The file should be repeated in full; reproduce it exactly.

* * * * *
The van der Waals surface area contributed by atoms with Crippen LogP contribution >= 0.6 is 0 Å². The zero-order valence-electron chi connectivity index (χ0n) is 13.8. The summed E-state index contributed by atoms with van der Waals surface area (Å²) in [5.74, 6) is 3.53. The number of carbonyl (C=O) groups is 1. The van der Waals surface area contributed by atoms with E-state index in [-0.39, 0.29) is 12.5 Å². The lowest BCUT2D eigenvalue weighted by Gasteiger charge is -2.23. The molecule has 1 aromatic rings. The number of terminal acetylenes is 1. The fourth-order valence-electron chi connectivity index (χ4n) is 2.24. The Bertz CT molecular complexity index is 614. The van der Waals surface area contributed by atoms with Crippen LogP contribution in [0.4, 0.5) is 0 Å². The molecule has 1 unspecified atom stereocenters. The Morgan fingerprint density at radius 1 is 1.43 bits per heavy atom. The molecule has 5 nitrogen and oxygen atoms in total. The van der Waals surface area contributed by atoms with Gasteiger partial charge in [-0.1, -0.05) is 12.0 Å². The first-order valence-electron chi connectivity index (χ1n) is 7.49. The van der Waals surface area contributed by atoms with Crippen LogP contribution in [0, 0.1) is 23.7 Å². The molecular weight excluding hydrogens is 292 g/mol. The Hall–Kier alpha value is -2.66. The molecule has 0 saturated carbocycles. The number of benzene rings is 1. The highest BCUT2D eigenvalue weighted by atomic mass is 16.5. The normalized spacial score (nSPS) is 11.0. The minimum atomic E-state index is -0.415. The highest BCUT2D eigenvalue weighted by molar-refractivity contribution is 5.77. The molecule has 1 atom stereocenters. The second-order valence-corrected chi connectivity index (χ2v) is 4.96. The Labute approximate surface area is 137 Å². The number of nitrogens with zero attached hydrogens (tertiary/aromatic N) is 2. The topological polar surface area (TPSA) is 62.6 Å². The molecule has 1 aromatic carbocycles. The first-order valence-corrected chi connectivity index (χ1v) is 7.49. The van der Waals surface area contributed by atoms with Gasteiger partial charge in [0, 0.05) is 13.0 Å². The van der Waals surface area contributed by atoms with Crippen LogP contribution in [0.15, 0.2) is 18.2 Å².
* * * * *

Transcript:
The van der Waals surface area contributed by atoms with Crippen LogP contribution >= 0.6 is 0 Å². The zero-order valence-electron chi connectivity index (χ0n) is 13.8. The summed E-state index contributed by atoms with van der Waals surface area (Å²) in [5.74, 6) is 3.53. The number of carbonyl (C=O) groups is 1. The van der Waals surface area contributed by atoms with E-state index in [-0.39, 0.29) is 12.5 Å². The lowest BCUT2D eigenvalue weighted by Gasteiger charge is -2.23. The molecule has 1 aromatic rings. The number of terminal acetylenes is 1. The fourth-order valence-electron chi connectivity index (χ4n) is 2.24. The Bertz CT molecular complexity index is 614. The van der Waals surface area contributed by atoms with Crippen LogP contribution in [0.4, 0.5) is 0 Å². The molecule has 1 unspecified atom stereocenters. The Morgan fingerprint density at radius 1 is 1.43 bits per heavy atom. The molecule has 5 nitrogen and oxygen atoms in total. The van der Waals surface area contributed by atoms with Gasteiger partial charge in [-0.1, -0.05) is 12.0 Å². The first-order valence-electron chi connectivity index (χ1n) is 7.49. The van der Waals surface area contributed by atoms with Crippen LogP contribution in [0, 0.1) is 23.7 Å². The molecular weight excluding hydrogens is 292 g/mol. The Hall–Kier alpha value is -2.66. The molecule has 0 saturated carbocycles. The number of benzene rings is 1. The highest BCUT2D eigenvalue weighted by atomic mass is 16.5. The normalized spacial score (nSPS) is 11.0. The minimum atomic E-state index is -0.415. The highest BCUT2D eigenvalue weighted by molar-refractivity contribution is 5.77. The molecule has 1 atom stereocenters. The second-order valence-corrected chi connectivity index (χ2v) is 4.96. The Labute approximate surface area is 137 Å². The number of nitrogens with zero attached hydrogens (tertiary/aromatic N) is 2. The topological polar surface area (TPSA) is 62.6 Å². The molecule has 1 aromatic carbocycles. The first-order valence-corrected chi connectivity index (χ1v) is 7.49. The van der Waals surface area contributed by atoms with Gasteiger partial charge in [0, 0.05) is 13.0 Å². The van der Waals surface area contributed by atoms with Crippen LogP contribution in [0.15, 0.2) is 18.2 Å².